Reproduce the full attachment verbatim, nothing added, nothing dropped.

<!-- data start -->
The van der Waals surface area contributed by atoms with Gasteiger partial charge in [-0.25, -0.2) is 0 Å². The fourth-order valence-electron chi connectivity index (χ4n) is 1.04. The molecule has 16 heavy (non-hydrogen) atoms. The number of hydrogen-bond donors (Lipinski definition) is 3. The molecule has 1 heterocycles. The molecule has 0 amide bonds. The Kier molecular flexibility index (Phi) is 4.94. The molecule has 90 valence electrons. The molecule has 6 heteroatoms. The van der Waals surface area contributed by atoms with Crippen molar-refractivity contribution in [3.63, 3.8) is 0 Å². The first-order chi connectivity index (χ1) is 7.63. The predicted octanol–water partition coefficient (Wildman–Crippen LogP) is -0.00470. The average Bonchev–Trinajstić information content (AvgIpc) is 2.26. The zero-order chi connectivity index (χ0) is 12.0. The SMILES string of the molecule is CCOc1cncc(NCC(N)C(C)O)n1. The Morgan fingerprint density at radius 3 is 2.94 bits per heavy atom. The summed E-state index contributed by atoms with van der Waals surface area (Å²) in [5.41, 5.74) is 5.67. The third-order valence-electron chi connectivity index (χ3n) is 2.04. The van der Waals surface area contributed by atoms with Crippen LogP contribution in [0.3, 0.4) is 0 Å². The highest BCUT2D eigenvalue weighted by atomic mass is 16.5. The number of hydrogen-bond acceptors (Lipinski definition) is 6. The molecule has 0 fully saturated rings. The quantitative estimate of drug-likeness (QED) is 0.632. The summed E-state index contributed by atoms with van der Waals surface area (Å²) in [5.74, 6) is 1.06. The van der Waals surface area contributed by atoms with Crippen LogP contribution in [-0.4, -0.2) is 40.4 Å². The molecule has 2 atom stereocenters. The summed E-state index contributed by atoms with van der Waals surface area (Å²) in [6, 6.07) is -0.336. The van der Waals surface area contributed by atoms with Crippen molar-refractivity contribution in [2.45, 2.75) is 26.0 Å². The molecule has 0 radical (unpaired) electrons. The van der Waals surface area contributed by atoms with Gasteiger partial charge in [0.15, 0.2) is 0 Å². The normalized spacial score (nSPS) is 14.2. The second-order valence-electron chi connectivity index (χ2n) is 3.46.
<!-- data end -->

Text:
The van der Waals surface area contributed by atoms with Gasteiger partial charge in [-0.25, -0.2) is 0 Å². The fourth-order valence-electron chi connectivity index (χ4n) is 1.04. The molecule has 16 heavy (non-hydrogen) atoms. The number of hydrogen-bond donors (Lipinski definition) is 3. The molecule has 1 heterocycles. The molecule has 0 amide bonds. The Kier molecular flexibility index (Phi) is 4.94. The molecule has 90 valence electrons. The molecule has 6 heteroatoms. The van der Waals surface area contributed by atoms with Crippen molar-refractivity contribution in [3.63, 3.8) is 0 Å². The first-order chi connectivity index (χ1) is 7.63. The predicted octanol–water partition coefficient (Wildman–Crippen LogP) is -0.00470. The average Bonchev–Trinajstić information content (AvgIpc) is 2.26. The zero-order chi connectivity index (χ0) is 12.0. The SMILES string of the molecule is CCOc1cncc(NCC(N)C(C)O)n1. The Morgan fingerprint density at radius 3 is 2.94 bits per heavy atom. The summed E-state index contributed by atoms with van der Waals surface area (Å²) in [5.41, 5.74) is 5.67. The third-order valence-electron chi connectivity index (χ3n) is 2.04. The van der Waals surface area contributed by atoms with Crippen LogP contribution in [0.3, 0.4) is 0 Å². The highest BCUT2D eigenvalue weighted by atomic mass is 16.5. The number of hydrogen-bond acceptors (Lipinski definition) is 6. The molecule has 0 fully saturated rings. The quantitative estimate of drug-likeness (QED) is 0.632. The summed E-state index contributed by atoms with van der Waals surface area (Å²) in [5.74, 6) is 1.06. The van der Waals surface area contributed by atoms with Crippen LogP contribution in [-0.4, -0.2) is 40.4 Å². The molecule has 2 atom stereocenters. The summed E-state index contributed by atoms with van der Waals surface area (Å²) in [6, 6.07) is -0.336. The van der Waals surface area contributed by atoms with Crippen molar-refractivity contribution in [2.45, 2.75) is 26.0 Å². The molecule has 0 radical (unpaired) electrons. The van der Waals surface area contributed by atoms with Gasteiger partial charge in [0.15, 0.2) is 0 Å². The normalized spacial score (nSPS) is 14.2. The second-order valence-electron chi connectivity index (χ2n) is 3.46.